Best regards,



I would like the coarray runtime to not be dependent on compiler flags, but rather runtime controls (environment variables, probably), except perhaps to support the special case where doing so eliminates all runtime library overhead and turns coarray operations into load-store (which does not imply single). One can create a shared-memory optimized runtime that has no library calls on the critical path because coarray references compile to load-store operations against shared-memory segments (or atomics, obviously, if appropriate). One can do this with MPI, for example, by using MPI_Win_allocate_shared rather than MPI_Win_allocate (although there is a slight change here - for the better - in MPI 4.1, which we will vote on this week).

In particular, if we support multiple runtimes, e.g. MPI, GASNet and/or OpenSHMEM, this choice should depend on the runtime environment. This is necessary to make it possible to have a single binary that works everywhere. We should not enable or motivate a situation where we have app_gasnet.exe, app_mpi.exe, etc. as this puts a greater burden on the end user and diminishes the portabililty of the Fortran coarray model.

We can observe the runtime dependent action in the GCC and LLVM implementations of parallel STL, which look for and use libtbb.so if available, otherwise they run sequentially. (At least this has been the behavior in the past - perhaps it has changed.) I do not love the silent failure to run in parallel but it is better than having binaries that do not work at all. For coarray programs, one can of course verify the use of parallelism with the image count.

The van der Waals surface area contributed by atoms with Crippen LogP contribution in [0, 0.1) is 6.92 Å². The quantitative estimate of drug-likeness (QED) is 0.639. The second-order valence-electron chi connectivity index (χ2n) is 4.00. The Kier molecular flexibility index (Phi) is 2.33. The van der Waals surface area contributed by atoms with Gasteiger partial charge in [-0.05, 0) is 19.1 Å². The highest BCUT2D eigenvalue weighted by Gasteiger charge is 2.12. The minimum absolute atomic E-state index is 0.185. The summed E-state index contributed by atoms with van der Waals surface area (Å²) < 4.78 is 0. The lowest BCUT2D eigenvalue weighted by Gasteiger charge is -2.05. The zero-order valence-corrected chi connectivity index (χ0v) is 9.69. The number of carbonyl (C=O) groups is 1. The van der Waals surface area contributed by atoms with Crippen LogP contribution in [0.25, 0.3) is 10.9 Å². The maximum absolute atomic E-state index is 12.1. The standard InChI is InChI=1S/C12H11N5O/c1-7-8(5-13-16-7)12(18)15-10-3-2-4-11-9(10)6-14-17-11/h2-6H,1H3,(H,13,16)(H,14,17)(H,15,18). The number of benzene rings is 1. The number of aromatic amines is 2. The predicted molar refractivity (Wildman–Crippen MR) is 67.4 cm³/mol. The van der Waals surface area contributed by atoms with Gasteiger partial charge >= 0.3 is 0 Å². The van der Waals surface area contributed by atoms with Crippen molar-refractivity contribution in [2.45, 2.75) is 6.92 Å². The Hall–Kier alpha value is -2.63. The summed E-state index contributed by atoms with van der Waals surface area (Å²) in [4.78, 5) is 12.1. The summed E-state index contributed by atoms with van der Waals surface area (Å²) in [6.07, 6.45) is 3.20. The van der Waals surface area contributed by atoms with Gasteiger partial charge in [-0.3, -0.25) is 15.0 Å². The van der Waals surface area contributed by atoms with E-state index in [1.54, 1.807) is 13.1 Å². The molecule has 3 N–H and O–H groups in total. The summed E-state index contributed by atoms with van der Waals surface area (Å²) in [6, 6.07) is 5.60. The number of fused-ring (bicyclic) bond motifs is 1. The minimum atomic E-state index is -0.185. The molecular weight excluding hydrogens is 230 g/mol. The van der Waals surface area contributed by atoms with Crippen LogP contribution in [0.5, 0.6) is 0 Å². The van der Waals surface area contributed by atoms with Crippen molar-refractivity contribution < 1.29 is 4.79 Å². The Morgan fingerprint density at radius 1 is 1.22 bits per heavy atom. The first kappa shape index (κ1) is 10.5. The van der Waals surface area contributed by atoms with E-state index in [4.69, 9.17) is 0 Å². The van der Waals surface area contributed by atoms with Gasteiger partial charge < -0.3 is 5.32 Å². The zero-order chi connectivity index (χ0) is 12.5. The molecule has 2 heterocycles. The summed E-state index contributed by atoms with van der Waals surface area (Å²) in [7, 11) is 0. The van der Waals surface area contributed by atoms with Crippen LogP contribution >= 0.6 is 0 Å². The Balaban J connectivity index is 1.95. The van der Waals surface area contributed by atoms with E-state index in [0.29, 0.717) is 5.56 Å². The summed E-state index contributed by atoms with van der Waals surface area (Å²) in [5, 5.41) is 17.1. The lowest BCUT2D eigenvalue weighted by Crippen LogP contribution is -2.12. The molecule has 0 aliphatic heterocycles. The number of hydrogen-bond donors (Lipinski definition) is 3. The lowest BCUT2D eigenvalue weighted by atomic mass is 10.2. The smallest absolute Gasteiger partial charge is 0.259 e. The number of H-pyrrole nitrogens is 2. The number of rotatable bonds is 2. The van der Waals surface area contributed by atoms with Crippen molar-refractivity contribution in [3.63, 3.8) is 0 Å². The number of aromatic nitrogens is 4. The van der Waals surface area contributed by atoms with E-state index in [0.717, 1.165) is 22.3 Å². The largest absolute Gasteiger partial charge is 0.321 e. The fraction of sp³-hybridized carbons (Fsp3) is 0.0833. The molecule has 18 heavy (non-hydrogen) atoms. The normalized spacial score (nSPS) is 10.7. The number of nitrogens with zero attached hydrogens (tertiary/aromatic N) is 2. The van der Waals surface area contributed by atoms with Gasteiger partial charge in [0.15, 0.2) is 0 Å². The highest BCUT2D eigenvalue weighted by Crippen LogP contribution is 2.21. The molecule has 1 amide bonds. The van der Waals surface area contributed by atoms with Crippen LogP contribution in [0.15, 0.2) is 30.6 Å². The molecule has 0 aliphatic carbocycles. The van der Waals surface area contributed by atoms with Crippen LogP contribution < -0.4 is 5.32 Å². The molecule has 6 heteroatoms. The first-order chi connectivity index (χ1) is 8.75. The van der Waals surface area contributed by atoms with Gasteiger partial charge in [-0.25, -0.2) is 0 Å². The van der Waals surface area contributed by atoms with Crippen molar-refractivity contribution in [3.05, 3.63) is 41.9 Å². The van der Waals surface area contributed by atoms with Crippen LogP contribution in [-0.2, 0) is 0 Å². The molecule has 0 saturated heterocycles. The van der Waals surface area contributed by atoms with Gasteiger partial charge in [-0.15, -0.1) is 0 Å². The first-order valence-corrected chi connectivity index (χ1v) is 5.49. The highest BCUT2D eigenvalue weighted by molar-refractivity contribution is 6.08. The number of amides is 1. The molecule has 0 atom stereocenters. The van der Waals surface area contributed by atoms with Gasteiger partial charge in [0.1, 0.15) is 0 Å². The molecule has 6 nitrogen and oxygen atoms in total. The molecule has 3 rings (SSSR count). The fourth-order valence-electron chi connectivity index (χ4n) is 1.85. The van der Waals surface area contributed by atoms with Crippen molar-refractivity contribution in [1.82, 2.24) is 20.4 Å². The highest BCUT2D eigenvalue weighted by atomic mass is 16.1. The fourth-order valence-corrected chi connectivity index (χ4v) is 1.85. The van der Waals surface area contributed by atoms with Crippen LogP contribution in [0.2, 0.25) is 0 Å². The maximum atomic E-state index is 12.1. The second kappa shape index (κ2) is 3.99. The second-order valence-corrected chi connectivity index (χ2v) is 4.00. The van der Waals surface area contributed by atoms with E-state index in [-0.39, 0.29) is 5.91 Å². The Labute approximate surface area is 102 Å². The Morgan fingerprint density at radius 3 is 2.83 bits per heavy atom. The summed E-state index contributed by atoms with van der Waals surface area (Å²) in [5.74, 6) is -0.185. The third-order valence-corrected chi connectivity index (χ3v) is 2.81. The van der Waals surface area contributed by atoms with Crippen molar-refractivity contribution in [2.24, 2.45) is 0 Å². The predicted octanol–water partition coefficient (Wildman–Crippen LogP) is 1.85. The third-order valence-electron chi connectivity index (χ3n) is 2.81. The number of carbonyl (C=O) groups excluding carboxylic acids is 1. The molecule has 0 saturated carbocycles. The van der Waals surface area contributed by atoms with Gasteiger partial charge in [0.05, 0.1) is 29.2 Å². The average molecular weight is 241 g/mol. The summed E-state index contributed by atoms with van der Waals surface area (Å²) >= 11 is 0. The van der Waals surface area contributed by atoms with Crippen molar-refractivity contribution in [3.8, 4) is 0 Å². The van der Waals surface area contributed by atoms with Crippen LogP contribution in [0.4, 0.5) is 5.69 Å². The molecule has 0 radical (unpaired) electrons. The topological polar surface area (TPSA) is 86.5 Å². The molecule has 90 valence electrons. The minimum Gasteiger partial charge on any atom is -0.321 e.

I would prefer to not use the gfortran namespace anywhere. If we use OpenCoarrays, we should figure out different entry points, to make it unambiguous that nothing depends on the GCC license.

For context, I have contributed to the development of MPI 3+ RMA, OpenSHMEM, ARMCI-MPI, Global Arrays, OpenSHMEM-over-MPI, and - to a small degree - both OpenCoarrays and Intel’s implementation of coarray Fortran. On the other hand, I know virtually nothing about compilers. I hope that once somebody else defines a coarray Fortran runtime library API that the compiler uses, I will be able to contribute to the MPI and possible OpenSHMEM implementation of said library.

Finally, while my employer is heavily involved in the Flang project, these comments are entirely my own.

Hi Jean-Didier,

Welcome to flang! Thank you for offering to help with coarrays!

I think the various components of a coarray implementation are:

  1. Parsing

  2. Semantics

  3. Tests for parsing and semantics

  4. Design document for a coarray MLIR dialect, runtime model, and lowering

  5. Extensions of HLFIR and FIR for coarrays

  6. Lowering of coarrays to HLFIR and FIR

  7. Test for the MLIR lowering

  8. Implement/integrate the runtime library

  9. Unit tests for runtime API

  10. Lowering to the runtime API

  11. End-to-end tests for coarray in each model

  12. Driver options and linker pipeline

  13. Tests for driver and linker pipeline

To which of these steps do you intend to contribute and support?

Before going too far, I think we should have a document covering point 4, a design document for a coarray MLIR dialect, runtime model, and lowering.

A good model for this document is llvm-project/flang/docs/ParameterizedDerivedTypes.md

  • Steve

P.S. If you’d like to split up some work, let us know what you are interested in doing.

1 Like

Thanks @JDPailleux for the coarray proposal.